Technical field

[0001] The invention relates generally to a latching closure drive assembly and in particular such an assembly for use with a closure such as a door, gate, shutter or barrier. In particular, the invention relates to an assembly comprising a closure drive trolley for travel along a track, having an onboard latch movable between a deployed position and a release position, to lock the trolley to the track.

Background

[0002] Lock assemblies are used to restrict the opening of closures to those with authorisation to enter a selected space. Garages and other premises require secure access control, as they can be a storage place for valuable and relatively portable items, and can be a direct entry point to the remainder of a home. Further, they can be remote from other areas of a property, so that unauthorised access can remain undetected until too late.

[0003] Garage closures take many forms, usually a door, and range from flexible profiled steel curtains, to articulated shutter curtains, and tilting or articulated panels. The doors generally run along guides disposed at the sides of the garage opening, to be stowed in an elevated position, either rolled around a drum, or drawn around a curved path so that the door is stowed in an overhead position, generally parallel to the garage ceiling.

[0004] In most applications, motors are used to power the opening and closing of the garage door, provided as part of a door operators for control by a way of user-operated remote control. Generally, door operators provide some degree of anti-reversal function to prevent forced access, but this can often provide inadequate protection against the determined intruder. Further, doors often feature security locking bars to latch them into place and enhance overall security.

However, it has proved difficult to readily and reliably motorise such security locking bars, and they are therefore often left unused. [0005] Panels having an overhead stowed (open) position, referred to as overhead doors, are often motorised by a door drive assembly comprising a trolley or carriage connected to an upper part of the door, configured to be driven between end limits along a guide track by way of a traction means (usually a chain, belt or similar) driven by the door operator motor, so to open and close the door.

[0006] An example of a conventional overhead door system is provided in Figure 14.

[0007] Applicant's patent US 8,578,653 describes such a drive assembly for a garage door, the entire content of which document is hereby incorporated by reference. The drive trolley has an engagement mechanism for selective

engagement between the trolley and the belt, to allow a user to release the trolley to allow manual operation of the door if needed (eg. in the event of a power failure or malfunction of the operator).

[0008] The present invention seeks to provide a new way of securing doors and other closures, which addresses one or more of the abovementioned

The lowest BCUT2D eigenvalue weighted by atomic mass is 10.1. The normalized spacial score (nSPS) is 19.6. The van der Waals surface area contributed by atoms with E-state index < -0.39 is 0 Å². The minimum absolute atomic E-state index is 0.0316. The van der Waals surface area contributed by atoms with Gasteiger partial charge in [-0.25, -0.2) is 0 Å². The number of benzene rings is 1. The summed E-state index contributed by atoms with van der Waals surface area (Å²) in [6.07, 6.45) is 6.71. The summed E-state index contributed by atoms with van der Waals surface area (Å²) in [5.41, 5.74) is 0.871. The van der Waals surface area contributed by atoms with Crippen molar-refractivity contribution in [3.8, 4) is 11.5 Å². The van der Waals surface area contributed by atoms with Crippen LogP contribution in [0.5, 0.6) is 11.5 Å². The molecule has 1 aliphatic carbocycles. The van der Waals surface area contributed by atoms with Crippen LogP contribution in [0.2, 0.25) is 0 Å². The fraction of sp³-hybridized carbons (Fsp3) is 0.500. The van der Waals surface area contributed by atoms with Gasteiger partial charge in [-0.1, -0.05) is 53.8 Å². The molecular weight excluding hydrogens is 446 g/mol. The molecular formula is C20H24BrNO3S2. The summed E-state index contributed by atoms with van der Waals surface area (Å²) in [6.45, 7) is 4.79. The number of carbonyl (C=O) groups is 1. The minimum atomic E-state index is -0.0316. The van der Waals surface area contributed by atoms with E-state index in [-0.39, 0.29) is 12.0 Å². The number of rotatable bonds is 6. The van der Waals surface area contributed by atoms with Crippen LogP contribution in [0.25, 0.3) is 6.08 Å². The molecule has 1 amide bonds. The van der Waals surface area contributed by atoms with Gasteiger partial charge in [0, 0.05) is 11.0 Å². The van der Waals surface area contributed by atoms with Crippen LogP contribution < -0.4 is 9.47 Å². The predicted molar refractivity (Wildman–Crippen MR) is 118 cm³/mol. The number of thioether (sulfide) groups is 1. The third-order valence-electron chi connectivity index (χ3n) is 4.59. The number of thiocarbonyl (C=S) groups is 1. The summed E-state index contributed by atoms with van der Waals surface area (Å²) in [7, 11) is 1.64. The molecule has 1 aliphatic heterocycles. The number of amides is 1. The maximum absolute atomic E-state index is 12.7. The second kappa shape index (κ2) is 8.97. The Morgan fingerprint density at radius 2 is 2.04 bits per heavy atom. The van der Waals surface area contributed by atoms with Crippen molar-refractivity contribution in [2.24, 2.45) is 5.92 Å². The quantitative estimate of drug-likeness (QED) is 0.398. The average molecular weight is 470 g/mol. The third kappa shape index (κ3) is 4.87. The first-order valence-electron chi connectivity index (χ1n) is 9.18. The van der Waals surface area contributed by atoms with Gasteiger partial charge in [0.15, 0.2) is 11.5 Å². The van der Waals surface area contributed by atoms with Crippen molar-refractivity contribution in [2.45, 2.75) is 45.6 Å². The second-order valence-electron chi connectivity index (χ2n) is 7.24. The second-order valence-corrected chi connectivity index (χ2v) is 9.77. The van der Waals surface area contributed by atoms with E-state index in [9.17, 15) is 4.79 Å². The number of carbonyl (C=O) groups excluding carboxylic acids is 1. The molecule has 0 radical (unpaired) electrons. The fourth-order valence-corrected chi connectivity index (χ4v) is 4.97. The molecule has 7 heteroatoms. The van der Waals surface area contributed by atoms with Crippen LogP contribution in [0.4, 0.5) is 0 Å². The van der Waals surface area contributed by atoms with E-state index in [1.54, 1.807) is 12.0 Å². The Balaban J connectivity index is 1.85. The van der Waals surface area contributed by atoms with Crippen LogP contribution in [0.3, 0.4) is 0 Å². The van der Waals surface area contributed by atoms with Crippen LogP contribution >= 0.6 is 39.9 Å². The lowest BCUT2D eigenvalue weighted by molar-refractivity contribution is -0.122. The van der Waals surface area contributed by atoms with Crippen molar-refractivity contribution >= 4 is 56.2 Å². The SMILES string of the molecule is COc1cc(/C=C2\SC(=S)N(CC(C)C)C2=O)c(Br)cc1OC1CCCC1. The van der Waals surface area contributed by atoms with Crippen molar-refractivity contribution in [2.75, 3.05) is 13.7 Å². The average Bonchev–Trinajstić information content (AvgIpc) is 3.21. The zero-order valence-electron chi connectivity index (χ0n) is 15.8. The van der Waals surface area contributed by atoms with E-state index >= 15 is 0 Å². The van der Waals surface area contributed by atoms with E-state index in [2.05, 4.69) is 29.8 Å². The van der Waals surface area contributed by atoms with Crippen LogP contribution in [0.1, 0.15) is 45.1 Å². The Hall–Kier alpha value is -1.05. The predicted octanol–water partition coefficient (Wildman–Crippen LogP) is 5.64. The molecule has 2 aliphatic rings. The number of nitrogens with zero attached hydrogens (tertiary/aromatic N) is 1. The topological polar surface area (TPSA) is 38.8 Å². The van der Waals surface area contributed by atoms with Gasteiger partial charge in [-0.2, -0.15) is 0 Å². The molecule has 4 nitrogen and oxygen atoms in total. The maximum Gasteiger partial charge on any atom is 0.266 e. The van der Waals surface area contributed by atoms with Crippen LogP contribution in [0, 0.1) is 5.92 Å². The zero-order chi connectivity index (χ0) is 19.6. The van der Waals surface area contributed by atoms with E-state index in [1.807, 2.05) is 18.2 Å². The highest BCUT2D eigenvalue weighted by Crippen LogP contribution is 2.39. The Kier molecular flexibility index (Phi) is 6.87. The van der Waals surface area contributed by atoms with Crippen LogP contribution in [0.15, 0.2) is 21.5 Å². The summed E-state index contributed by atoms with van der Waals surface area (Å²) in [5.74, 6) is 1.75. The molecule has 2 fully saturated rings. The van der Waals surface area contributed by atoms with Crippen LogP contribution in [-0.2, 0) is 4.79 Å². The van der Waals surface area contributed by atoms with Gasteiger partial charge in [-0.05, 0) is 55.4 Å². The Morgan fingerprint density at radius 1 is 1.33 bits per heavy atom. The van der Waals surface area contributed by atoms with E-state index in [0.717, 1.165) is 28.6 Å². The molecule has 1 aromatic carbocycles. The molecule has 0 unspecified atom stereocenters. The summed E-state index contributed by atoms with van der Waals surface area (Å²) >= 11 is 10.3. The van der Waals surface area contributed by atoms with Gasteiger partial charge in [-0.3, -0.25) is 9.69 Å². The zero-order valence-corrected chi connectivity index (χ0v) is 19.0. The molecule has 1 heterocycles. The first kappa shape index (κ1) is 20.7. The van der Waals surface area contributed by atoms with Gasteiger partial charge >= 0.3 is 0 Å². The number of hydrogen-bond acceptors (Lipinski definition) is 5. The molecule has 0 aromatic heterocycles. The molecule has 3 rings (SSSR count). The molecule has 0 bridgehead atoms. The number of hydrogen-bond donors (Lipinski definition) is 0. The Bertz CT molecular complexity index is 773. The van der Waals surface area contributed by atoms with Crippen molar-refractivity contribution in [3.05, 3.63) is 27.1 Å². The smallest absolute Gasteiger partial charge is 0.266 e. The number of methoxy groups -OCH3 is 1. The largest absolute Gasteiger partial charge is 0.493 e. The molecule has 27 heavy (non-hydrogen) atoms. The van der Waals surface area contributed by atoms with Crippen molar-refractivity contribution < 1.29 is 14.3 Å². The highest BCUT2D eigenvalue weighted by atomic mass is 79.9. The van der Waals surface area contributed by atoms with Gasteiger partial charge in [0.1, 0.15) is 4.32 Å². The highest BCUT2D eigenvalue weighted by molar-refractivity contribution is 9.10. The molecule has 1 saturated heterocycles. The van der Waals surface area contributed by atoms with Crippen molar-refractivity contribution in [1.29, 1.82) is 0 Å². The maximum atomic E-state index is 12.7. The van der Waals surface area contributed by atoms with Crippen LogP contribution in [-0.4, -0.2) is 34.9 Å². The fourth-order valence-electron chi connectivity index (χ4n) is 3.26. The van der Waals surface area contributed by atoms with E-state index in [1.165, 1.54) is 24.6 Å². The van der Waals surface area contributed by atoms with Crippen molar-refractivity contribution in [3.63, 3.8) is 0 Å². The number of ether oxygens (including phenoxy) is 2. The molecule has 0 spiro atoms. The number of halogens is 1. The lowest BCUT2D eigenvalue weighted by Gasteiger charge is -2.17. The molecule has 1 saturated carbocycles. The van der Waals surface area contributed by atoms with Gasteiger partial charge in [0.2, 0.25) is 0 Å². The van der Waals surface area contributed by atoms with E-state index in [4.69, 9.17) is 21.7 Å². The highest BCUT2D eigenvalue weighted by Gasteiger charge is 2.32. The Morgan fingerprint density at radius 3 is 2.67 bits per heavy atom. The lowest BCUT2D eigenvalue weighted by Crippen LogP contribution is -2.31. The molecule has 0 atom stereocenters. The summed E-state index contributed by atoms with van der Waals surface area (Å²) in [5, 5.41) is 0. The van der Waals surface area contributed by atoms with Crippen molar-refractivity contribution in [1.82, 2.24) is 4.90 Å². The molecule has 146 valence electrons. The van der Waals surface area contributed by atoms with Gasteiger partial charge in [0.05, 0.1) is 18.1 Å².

disadvantages, and/or provides an alternative to known arrangements.

[0009] In this specification, where a document, act or item of knowledge is referred to or discussed, this reference or discussion is not an admission that the document, act or item of knowledge or any combination thereof was at the priority date part of common general knowledge, or known to be relevant to an attempt to solve any problem with which this specification is concerned.

Summary of the invention

[0010] In a first aspect, the invention provides a closure drive assembly

comprising a closure drive trolley for travel along a track, having an onboard latch movable between a deployed position and a release position, wherein in the deployed position the onboard latch engages with respect to the track to prevent movement of the trolley.

[0011] The latch is preferably a bolt or pin movable in a direction substantially transverse to the direction of movement of the trolley.

[0012] Preferably, the latch does not project beyond the body of the trolley in either direction along the track. [0013] This provides for a very compact arrangement, protecting the latch and mechanism from risk of interference and ingress of dirt.

[0014] In a preferred form, the onboard latch automatically engages with a part of the track when the trolley is moved into a locking location along the track. The locking location corresponds to the closed position of the closure driven by the trolley.

[0015] Ideally, this part is a plate or other component fixedly attached to the track, or may be integral with the track.

[0016] Alternatively, the latch may engage with another element (eg. an element attached to a surface to which the track is mounted), in order to prevent movement of the trolley relative to the track.

[0017] The deployed position may be achieved by spring-loaded or other biased movement of the onboard latch into said part of the track.

[0018] In one embodiment, the part of the track with which the onboard latch engages has a shaping complementary to a shaping in the body of the closure drive trolley, to allow the trolley to move in a first direction to said locking location but to preclude further movement of the trolley in that direction. Said shaping in the body of the trolley may be a recess in a face of the trolley body.

[0019] Preferably, the trolley is arranged to be driven by a longitudinal drive means (such as a chain or belt driven by a motor) which engages with the trolley, the assembly including a latch release mechanism that moves the onboard latch into the release position when the longitudinal drive means is operated to move the trolley from its locking location in a second direction opposite to said first direction.

[0020] In this way, the onboard latch is automatically released when the trolley is driven in said second direction.

[0021] Preferably, the assembly is configured such that, when the trolley is in its locking position and the onboard latch is in its deployed position, initial movement of the longitudinal drive means operates the latch release